With the early-season excitement of winter now in full effect across BC, avalanche forecasters are warning that sliding snow is one of the main risks that exist in mountains this time of year.
And while people may think that not enough snow has fallen yet to pose any real risk, James Floyer, a forecaster with Avalanche Canada said that’s simply not the case.
“There have already been reports of avalanches, including one significant near miss,” he writes on the association’s website.
In fact, he said, on smooth terrain (like glaciers, grass, shale slopes and rock slabs) as little as 30 cm of snow is enough to create avalanches.
In high-alpine bowls and ridgelines, snow slabs formed by wind and winter storms can develop easily and are often “poorly bonded” to the snow layers underneath.
At this time of year – as well as in the middle of winter – the avalanche risk increases immediately after a heavy snowfall, he explained. If the temperature rises during or after a storm, or if there is rain, avalanche danger is likely to increase further.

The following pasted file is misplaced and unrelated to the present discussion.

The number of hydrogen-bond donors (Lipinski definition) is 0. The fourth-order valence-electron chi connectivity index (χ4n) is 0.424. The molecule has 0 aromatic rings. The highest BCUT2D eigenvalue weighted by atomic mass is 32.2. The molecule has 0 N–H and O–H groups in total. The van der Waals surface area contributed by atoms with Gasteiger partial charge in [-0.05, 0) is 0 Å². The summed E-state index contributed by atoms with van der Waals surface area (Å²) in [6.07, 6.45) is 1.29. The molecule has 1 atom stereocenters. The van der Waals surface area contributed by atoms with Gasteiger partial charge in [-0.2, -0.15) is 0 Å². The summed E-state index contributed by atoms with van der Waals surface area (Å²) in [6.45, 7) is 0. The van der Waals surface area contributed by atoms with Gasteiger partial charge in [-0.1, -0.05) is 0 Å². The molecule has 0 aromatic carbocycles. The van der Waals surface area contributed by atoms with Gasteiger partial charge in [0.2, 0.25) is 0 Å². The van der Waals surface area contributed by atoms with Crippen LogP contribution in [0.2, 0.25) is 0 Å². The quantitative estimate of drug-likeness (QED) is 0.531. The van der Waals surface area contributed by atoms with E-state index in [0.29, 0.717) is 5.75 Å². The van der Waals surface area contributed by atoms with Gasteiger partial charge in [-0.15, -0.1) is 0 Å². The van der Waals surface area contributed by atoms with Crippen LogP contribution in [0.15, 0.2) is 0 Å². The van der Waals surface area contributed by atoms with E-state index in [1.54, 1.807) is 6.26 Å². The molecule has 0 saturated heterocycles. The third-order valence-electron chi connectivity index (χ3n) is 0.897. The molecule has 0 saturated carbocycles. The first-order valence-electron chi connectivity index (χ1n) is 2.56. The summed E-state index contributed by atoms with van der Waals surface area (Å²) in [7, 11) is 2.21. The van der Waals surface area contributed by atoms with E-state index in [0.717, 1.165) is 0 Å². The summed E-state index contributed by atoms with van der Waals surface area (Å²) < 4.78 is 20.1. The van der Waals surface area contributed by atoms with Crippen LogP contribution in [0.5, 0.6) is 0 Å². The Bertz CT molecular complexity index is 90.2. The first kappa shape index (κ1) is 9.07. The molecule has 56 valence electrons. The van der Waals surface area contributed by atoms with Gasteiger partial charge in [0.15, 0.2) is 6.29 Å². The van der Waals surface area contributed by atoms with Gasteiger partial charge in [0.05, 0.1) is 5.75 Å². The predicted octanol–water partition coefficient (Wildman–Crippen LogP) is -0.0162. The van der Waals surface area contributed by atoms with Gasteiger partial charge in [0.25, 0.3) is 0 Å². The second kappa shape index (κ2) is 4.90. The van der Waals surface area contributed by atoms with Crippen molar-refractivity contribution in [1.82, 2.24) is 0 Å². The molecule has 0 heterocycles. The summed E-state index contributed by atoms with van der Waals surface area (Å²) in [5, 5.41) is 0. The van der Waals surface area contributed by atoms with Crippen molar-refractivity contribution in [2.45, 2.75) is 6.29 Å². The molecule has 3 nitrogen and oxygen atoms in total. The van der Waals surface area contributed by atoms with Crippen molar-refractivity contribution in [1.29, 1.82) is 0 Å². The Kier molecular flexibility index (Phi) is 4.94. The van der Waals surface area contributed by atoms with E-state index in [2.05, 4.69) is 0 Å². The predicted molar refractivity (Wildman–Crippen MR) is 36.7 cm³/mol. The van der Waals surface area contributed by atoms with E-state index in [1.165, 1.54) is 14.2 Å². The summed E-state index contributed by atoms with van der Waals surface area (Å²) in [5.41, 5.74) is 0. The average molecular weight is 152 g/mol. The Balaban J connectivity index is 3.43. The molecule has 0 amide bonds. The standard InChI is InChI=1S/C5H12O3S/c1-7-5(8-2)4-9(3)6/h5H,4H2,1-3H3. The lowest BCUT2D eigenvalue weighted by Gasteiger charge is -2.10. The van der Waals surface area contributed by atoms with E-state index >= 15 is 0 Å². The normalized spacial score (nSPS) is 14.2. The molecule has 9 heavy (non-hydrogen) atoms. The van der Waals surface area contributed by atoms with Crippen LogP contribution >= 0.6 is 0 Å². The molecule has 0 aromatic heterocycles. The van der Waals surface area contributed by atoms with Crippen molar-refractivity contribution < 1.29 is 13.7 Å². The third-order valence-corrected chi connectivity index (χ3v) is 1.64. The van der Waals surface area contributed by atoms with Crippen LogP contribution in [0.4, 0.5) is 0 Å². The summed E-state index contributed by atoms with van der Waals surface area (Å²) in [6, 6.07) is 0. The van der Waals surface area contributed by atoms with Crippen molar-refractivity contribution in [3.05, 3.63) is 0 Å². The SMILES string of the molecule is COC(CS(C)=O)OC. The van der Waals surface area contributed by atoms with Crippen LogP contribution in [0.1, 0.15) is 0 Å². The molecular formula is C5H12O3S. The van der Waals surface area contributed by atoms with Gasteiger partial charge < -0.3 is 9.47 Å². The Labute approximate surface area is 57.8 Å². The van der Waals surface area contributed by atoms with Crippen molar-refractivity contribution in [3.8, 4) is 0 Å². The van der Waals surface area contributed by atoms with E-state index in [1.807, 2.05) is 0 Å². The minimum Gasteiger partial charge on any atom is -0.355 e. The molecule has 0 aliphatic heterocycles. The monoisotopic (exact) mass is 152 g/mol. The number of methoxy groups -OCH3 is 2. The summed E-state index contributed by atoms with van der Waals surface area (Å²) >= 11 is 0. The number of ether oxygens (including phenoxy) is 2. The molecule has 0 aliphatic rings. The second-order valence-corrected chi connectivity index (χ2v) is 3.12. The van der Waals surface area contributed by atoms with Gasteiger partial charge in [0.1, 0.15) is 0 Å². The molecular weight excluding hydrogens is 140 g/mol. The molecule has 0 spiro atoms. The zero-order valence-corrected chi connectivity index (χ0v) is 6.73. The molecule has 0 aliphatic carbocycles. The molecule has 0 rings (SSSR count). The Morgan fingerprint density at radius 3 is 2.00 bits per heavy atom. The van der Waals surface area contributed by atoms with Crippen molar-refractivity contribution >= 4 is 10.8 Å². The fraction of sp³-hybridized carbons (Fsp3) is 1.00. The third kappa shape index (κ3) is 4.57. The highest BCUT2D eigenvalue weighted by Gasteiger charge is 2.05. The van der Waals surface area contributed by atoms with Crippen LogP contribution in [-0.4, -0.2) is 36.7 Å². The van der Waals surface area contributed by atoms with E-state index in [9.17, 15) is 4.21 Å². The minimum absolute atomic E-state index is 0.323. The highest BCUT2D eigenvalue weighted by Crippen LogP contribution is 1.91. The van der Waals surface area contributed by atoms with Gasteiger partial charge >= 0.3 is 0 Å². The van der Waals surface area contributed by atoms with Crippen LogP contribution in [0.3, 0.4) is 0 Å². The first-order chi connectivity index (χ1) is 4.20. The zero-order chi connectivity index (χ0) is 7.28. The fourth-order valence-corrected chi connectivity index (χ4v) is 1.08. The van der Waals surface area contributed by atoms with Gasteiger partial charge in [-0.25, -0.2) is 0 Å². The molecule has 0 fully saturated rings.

Avalanche Canada doesn’t start officially issuing avalanche bulletins until next week, but if you’re thinking about – or already planning – an early-season backcountry ski trip, there are a number of precautions you should take beforehand:
It should go without saying, but we’ll say it anyway. Anyone planning to travel to the backcountry needs t0 make sure they carry the proper safety equipment with them.
This includes an avalanche transceiver (make sure to check the batteries), avalanche shovels, and probes. Those who use balloon packs should make sure they function properly before heading out. Make sure everyone in your group knows how to use their safety gear properly.
Finally, it’s always a good idea to practice avalanche rescue skills in non-avalanche terrain to keep yourself refreshed and knowledgable before heading out.